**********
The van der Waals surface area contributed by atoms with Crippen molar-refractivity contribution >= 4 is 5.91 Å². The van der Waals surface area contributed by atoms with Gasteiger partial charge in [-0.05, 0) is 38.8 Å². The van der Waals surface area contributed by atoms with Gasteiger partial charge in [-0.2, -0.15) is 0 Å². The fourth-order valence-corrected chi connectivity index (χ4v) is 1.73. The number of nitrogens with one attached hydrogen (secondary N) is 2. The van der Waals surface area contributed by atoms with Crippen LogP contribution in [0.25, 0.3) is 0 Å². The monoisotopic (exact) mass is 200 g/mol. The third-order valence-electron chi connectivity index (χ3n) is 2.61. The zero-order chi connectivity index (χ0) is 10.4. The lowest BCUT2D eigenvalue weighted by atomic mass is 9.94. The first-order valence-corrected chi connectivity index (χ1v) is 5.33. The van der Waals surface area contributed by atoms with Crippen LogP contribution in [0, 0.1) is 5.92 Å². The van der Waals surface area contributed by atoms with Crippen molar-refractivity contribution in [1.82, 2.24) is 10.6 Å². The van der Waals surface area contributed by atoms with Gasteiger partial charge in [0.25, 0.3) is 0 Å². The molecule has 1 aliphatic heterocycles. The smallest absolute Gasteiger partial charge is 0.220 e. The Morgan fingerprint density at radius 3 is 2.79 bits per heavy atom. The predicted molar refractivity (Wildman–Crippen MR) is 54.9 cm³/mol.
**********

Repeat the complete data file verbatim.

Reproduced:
The van der Waals surface area contributed by atoms with Crippen molar-refractivity contribution >= 4 is 5.91 Å². The van der Waals surface area contributed by atoms with Gasteiger partial charge in [-0.05, 0) is 38.8 Å². The van der Waals surface area contributed by atoms with Gasteiger partial charge in [-0.2, -0.15) is 0 Å². The fourth-order valence-corrected chi connectivity index (χ4v) is 1.73. The number of nitrogens with one attached hydrogen (secondary N) is 2. The van der Waals surface area contributed by atoms with Crippen LogP contribution in [0.25, 0.3) is 0 Å². The monoisotopic (exact) mass is 200 g/mol. The third-order valence-electron chi connectivity index (χ3n) is 2.61. The zero-order chi connectivity index (χ0) is 10.4. The lowest BCUT2D eigenvalue weighted by atomic mass is 9.94. The first-order valence-corrected chi connectivity index (χ1v) is 5.33. The van der Waals surface area contributed by atoms with Crippen LogP contribution in [0, 0.1) is 5.92 Å². The van der Waals surface area contributed by atoms with Crippen molar-refractivity contribution in [1.82, 2.24) is 10.6 Å². The van der Waals surface area contributed by atoms with Gasteiger partial charge in [0.25, 0.3) is 0 Å². The molecule has 1 aliphatic heterocycles. The smallest absolute Gasteiger partial charge is 0.220 e. The Morgan fingerprint density at radius 3 is 2.79 bits per heavy atom. The predicted molar refractivity (Wildman–Crippen MR) is 54.9 cm³/mol.